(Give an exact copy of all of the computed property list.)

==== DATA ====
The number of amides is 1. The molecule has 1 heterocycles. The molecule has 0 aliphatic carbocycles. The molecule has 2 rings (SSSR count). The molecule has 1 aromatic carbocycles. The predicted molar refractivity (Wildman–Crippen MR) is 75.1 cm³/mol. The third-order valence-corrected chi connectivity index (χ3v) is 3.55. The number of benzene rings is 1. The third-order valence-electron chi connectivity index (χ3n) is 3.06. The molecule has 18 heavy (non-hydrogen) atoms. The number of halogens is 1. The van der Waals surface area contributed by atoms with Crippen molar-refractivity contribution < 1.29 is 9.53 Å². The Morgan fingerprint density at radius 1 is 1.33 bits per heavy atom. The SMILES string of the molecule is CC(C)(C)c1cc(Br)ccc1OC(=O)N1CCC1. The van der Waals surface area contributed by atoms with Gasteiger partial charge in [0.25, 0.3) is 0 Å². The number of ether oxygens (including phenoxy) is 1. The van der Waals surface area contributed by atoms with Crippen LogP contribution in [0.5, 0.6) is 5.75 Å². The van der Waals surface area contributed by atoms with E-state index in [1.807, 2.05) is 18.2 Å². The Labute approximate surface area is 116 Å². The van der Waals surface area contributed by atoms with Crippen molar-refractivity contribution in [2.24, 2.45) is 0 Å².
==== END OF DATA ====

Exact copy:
The number of amides is 1. The molecule has 1 heterocycles. The molecule has 0 aliphatic carbocycles. The molecule has 2 rings (SSSR count). The molecule has 1 aromatic carbocycles. The predicted molar refractivity (Wildman–Crippen MR) is 75.1 cm³/mol. The third-order valence-corrected chi connectivity index (χ3v) is 3.55. The number of benzene rings is 1. The third-order valence-electron chi connectivity index (χ3n) is 3.06. The molecule has 18 heavy (non-hydrogen) atoms. The number of halogens is 1. The van der Waals surface area contributed by atoms with Crippen molar-refractivity contribution < 1.29 is 9.53 Å². The Morgan fingerprint density at radius 1 is 1.33 bits per heavy atom. The SMILES string of the molecule is CC(C)(C)c1cc(Br)ccc1OC(=O)N1CCC1. The van der Waals surface area contributed by atoms with Gasteiger partial charge in [0.25, 0.3) is 0 Å². The number of ether oxygens (including phenoxy) is 1. The van der Waals surface area contributed by atoms with Crippen LogP contribution in [0.5, 0.6) is 5.75 Å². The van der Waals surface area contributed by atoms with E-state index in [1.807, 2.05) is 18.2 Å². The Labute approximate surface area is 116 Å². The van der Waals surface area contributed by atoms with Crippen molar-refractivity contribution in [2.24, 2.45) is 0 Å².